Project Rehab is Helping To Rehab Homes

When properties become dangerously dilapidated to the point that they may collapse and injure people, the city (eventually) steps in and tears them down and sends the owners the bill. In West Philly, a new program is attempting to step in before the city demolishes 100-year-old Victorian West Philly homes and scores of other dilapidated and vacant homes throughout University City. Project Rehab connects owners with resources they need to rehabilitate their homes into suitable structures, hopefully reducing the number of properties going to sheriff’s sales at the same time.

Tree lined street in West Philly

“The University City District tried to look at a project where we could [rehab distressed properties] without using government money and as little UCD money as possible,” said Ryan Spak of the University City District, (UCD), the folks who developed the initiative. UCD is able to put owners in contact with city agencies and other parties to help them renovate and/or repair their homes. And it does this for about the cost of one full-time staffer, Mr. Spak.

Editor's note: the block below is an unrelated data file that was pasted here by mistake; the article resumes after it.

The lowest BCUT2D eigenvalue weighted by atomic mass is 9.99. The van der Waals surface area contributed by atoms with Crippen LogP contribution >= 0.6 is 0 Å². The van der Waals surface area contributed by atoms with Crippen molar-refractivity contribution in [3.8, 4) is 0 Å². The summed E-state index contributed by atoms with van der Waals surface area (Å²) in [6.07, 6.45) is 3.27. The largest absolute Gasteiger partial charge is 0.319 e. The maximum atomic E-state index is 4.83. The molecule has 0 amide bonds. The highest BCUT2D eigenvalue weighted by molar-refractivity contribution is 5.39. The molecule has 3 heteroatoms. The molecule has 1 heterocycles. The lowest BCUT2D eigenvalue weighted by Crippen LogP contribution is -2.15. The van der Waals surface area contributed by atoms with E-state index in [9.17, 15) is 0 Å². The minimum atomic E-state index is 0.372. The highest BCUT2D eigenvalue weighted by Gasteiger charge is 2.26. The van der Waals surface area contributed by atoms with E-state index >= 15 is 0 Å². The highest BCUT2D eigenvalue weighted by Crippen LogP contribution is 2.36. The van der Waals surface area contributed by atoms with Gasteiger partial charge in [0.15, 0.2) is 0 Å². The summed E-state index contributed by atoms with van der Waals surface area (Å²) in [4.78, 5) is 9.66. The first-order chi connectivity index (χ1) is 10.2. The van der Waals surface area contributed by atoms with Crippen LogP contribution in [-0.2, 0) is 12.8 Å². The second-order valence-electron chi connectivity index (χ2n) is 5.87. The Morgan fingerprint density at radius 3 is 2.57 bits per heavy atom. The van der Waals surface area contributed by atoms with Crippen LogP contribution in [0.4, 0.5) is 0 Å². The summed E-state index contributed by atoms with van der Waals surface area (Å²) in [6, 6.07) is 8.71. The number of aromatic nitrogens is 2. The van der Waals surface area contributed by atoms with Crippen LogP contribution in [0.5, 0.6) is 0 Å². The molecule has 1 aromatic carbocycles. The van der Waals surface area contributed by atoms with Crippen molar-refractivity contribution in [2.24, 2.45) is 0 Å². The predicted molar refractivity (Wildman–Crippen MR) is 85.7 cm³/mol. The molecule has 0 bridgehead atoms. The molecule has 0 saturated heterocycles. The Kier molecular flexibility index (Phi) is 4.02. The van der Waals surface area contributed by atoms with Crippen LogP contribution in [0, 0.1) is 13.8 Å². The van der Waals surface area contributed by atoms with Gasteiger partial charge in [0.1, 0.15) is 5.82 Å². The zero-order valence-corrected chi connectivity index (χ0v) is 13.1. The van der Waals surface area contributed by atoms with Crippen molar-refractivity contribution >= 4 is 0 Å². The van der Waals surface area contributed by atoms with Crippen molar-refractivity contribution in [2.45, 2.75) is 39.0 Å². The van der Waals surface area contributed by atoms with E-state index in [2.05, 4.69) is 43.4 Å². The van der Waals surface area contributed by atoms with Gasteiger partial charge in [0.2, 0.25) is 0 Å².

A rehab in progress, from UCD website

Before the folks at UCD recently teamed up with L&I, the Victorian home at 938 S. 49th St., a few blocks south of Baltimore Ave. and just north of Springfield Ave., was slated to be demolished by the city at a cost of $36K to the owner. The rest of that block is built up and lined with trees, and a vacant lot would be out of character, as would a new home that was not built in the Victorian style.

Repairs underway

The previous owner, who allowed the property to fall into a state of disrepair, was concerned about the cost, and UCD assisted them in getting structural engineering reports that explained the rehabilitation costs, which exceeded the owner’s budget. In turn, UCD hooked the owner up with a realtor, the place was sold and now, through Project Rehab, a new owner is rehabilitating the home. The new owner is spending around $200K for the project, but this is far better than further clogging the city’s sheriff sale queue, Spak opined.

For this initiative, the UCD formed a property task force committee that’s informed by neighborhood associations. It includes four types of properties/buildings on its list, which now includes 113 distressed properties. These categories are vacant lots, lots with dormant construction, uninhabitable structures, and buildings that pose a danger to neighboring lots or are themselves in danger of some form of collapse.

Hopefully, Project Rehab will have many more success stories in the years to come.

–Lou Mancinelli